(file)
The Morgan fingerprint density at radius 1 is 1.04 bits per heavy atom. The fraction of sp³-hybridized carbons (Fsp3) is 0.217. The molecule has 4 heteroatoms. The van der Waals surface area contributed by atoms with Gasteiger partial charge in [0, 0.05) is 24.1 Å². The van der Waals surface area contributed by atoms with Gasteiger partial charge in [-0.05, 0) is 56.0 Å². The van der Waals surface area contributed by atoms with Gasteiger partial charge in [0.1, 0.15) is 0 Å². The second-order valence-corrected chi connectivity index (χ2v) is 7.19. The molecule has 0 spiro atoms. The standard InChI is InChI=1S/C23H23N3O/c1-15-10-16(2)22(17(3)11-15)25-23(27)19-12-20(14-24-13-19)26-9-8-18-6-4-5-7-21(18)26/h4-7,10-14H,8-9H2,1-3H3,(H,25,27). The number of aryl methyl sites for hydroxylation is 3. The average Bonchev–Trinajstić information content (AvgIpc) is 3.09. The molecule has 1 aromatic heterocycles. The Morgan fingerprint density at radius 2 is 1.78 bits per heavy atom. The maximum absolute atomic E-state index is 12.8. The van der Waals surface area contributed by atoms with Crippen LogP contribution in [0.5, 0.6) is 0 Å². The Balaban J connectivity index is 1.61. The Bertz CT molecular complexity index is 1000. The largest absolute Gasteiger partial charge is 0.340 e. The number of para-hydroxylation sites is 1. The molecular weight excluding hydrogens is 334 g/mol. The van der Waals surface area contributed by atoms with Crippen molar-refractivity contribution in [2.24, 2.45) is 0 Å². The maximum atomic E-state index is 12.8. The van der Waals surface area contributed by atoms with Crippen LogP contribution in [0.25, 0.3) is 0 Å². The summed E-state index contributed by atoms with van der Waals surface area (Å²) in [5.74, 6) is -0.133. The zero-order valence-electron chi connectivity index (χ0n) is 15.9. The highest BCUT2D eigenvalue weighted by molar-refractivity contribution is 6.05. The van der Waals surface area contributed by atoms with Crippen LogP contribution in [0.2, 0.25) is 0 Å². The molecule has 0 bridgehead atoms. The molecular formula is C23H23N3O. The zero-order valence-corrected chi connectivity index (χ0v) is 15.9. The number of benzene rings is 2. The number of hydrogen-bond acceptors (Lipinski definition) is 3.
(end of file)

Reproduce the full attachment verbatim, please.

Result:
The Morgan fingerprint density at radius 1 is 1.04 bits per heavy atom. The fraction of sp³-hybridized carbons (Fsp3) is 0.217. The molecule has 4 heteroatoms. The van der Waals surface area contributed by atoms with Gasteiger partial charge in [0, 0.05) is 24.1 Å². The van der Waals surface area contributed by atoms with Gasteiger partial charge in [-0.05, 0) is 56.0 Å². The van der Waals surface area contributed by atoms with Gasteiger partial charge in [0.1, 0.15) is 0 Å². The second-order valence-corrected chi connectivity index (χ2v) is 7.19. The molecule has 0 spiro atoms. The standard InChI is InChI=1S/C23H23N3O/c1-15-10-16(2)22(17(3)11-15)25-23(27)19-12-20(14-24-13-19)26-9-8-18-6-4-5-7-21(18)26/h4-7,10-14H,8-9H2,1-3H3,(H,25,27). The number of aryl methyl sites for hydroxylation is 3. The average Bonchev–Trinajstić information content (AvgIpc) is 3.09. The molecule has 1 aromatic heterocycles. The Morgan fingerprint density at radius 2 is 1.78 bits per heavy atom. The maximum absolute atomic E-state index is 12.8. The van der Waals surface area contributed by atoms with Crippen LogP contribution in [0.5, 0.6) is 0 Å². The Balaban J connectivity index is 1.61. The Bertz CT molecular complexity index is 1000. The largest absolute Gasteiger partial charge is 0.340 e. The number of para-hydroxylation sites is 1. The molecular weight excluding hydrogens is 334 g/mol. The van der Waals surface area contributed by atoms with Crippen molar-refractivity contribution in [2.24, 2.45) is 0 Å². The maximum atomic E-state index is 12.8. The van der Waals surface area contributed by atoms with Crippen LogP contribution in [0.25, 0.3) is 0 Å². The summed E-state index contributed by atoms with van der Waals surface area (Å²) in [5.74, 6) is -0.133. The zero-order valence-electron chi connectivity index (χ0n) is 15.9. The highest BCUT2D eigenvalue weighted by molar-refractivity contribution is 6.05. The van der Waals surface area contributed by atoms with Crippen LogP contribution in [0.2, 0.25) is 0 Å². The molecule has 0 bridgehead atoms. The molecular formula is C23H23N3O. The zero-order valence-corrected chi connectivity index (χ0v) is 15.9. The number of benzene rings is 2. The number of hydrogen-bond acceptors (Lipinski definition) is 3.